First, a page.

Step 4: Move that shape approximately two feet away from your body
“This is how I help people get rid of pain. If someone has a headache, I ask [this person] to locate the pain and then move it away from [his/her] body,” says Toder. “Just imagine that the pain is floating in front of you.” If you’re having trouble figuring out how to mentally move something that doesn’t actually exist, pretending to do it should be enough to put you into a trance-like state (similar to daydreaming), according to Toder. So, imagine that you’re moving the pain away from your body until it’s floating in front of you so you can get a closer look.

Step 5: Inspect the object thoroughly from all sides
Now that you’ve got the shape you’ve assigned to your pain floating in front of you, it’s time to give it a thorough inspection. “Notice all of its qualities,” advises Toder. “Is it flat, or 3-D? Is it moving? What color is it? Is it smooth or rough? You’ll be surprised by your own answers.” As you inspect your “pain shape,” assign as many identifying features to it as you possibly can — the more specific, the better.

Step 6: Change the object’s identifying characteristics completely
Got a clear picture of what your breakup pain looks like? Good — now, change everything about it! If it’s yellow, turn it blue or imagine a pattern instead. If it’s the size of a rubber ball, turn it into a pea or shrink it down even smaller in size. These are the characteristics you need to change, according to Toder. “For example: If a feeling has a certain quality to it — let’s say it’s a warm feeling, and it’s kind of yellow and sits in your chest and it’s maybe four inches in diameter and it’s moving — if you can take that and change the qualities to make it small, dark, dull and boring, and then move it away from you, it will change how you feel about it,” explains Toder. “It’s not because you’re tricking the brain; rather, it’s simply the way the brain encodes this information.”

Step 7: Put the symbol of your pain behind you
Now envision moving the changed object away from your body — preferably behind you. “Imagine just pushing it away — far, far away,” says Toder. “First, [push it] out of the room. Then a block away, then down the street, and then a mile away. Do this slowly and deliberately. Truly believe that you are putting those feelings/the object far behind you.” You see, the brain organizes items into certain locations; the things you love usually appear clear and right in front of you when you visualize them, while things from the past or that make you feel uncomfortable often seem to be slightly blurry and appear to the side or behind you in your field of vision. By disassociating and pushing this symbol of your pain behind you, you’re accelerating the brain’s natural tendency to eventually put the feelings associated with your breakup in the past.

Step 8: Break your self-hypnotic state
Now that the hard part’s over, it’s time for you to snap out of it — literally. “You need to break your [hypnotic] state, because throughout this whole thing, you’ll actually be in a hypnotic trance — and at this point, it’s time to get [yourself] out of it,” says Toder. While just about anything can help shake you out of your trance, Toder says that getting up and walking around the room is an easy option. Just make sure that both eyes are open, then take in a deep breath, hold it for a second, let it out slowly and then stand up, take another deep breath, and sit back down again.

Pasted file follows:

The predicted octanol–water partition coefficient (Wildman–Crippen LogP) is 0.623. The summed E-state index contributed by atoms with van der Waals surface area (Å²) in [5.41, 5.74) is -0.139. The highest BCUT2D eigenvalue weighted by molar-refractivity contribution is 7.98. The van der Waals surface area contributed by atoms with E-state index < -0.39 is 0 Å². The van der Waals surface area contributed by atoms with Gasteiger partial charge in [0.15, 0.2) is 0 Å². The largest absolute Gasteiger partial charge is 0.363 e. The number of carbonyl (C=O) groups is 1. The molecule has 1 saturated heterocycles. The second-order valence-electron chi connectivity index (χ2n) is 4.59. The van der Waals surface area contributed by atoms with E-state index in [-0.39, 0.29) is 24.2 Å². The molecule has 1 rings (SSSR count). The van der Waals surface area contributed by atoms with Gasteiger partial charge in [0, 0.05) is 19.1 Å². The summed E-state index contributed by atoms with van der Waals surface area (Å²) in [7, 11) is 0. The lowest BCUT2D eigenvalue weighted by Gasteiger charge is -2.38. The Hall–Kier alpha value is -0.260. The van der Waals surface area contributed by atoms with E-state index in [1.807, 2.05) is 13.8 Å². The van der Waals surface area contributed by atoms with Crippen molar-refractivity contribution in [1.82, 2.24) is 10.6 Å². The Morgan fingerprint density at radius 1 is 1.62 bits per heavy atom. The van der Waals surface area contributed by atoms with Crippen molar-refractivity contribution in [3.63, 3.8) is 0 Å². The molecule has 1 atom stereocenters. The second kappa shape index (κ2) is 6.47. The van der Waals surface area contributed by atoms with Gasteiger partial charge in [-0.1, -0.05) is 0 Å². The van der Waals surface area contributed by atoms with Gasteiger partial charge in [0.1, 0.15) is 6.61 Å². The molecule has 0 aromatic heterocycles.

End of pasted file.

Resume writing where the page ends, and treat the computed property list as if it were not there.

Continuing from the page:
Step 9: Re-assess your emotions afterward
Hopefully, you’ll feel more detached from the breakup pain after completing steps 1-8. But even if you don’t feel markedly different right away, simply relaxing and practicing these steps should help reduce your focus on the breakup the next time you start feeling down on yourself. If you’re facing an intense burst of level-10 “I miss my ex” pain and this exercise helps dial it down to an 8 or 7½, that’s progress — and good reason to keep practicing it. “Maybe it’ll get down to a 6 or a 5, and if you can turn that into a lower number, it won’t disrupt your day. Instead, it will almost feel like you broke up months or even years ago,” says Toder. “This technique really is a way to get a change occurring in people within minutes, whereas therapy could take years.”

Step 10: Repeat steps 1-9 as needed
Though doing this exercise only once may be enough to ease your breakup pain, you never know when a pang of loneliness or a flash of regret might strike in the future — so feel free to repeat these steps anytime you feel yourself backsliding into sadness again.

The three-step “fast fix” version
Need a faster fix when sadness strikes you? Try this three-step exercise for a quick tune-up anytime you need it (especially when a breakup’s still fresh):

1. Close your eyes and think about your ex. Most of the time, you’ll probably see his/her face right in front of you, in very close proximity to your own and in full color.
2. Shrink the image of your ex down to the size of a postage stamp, switch it to a black-and-white version, and then move it far behind you.
3. Open your eyes again. You should feel a bit better already.

Now that you know how put meddling thoughts about your ex behind you, you can start mentally making room for your next (and even better) new love!

Kimberly Dawn Neumann has been called the “Carrie Bradshaw of Broadway” due to her two careers as a performer and writer. She is the author of The Real Reasons Men Commit and countless magazine articles, and she’s also the founder of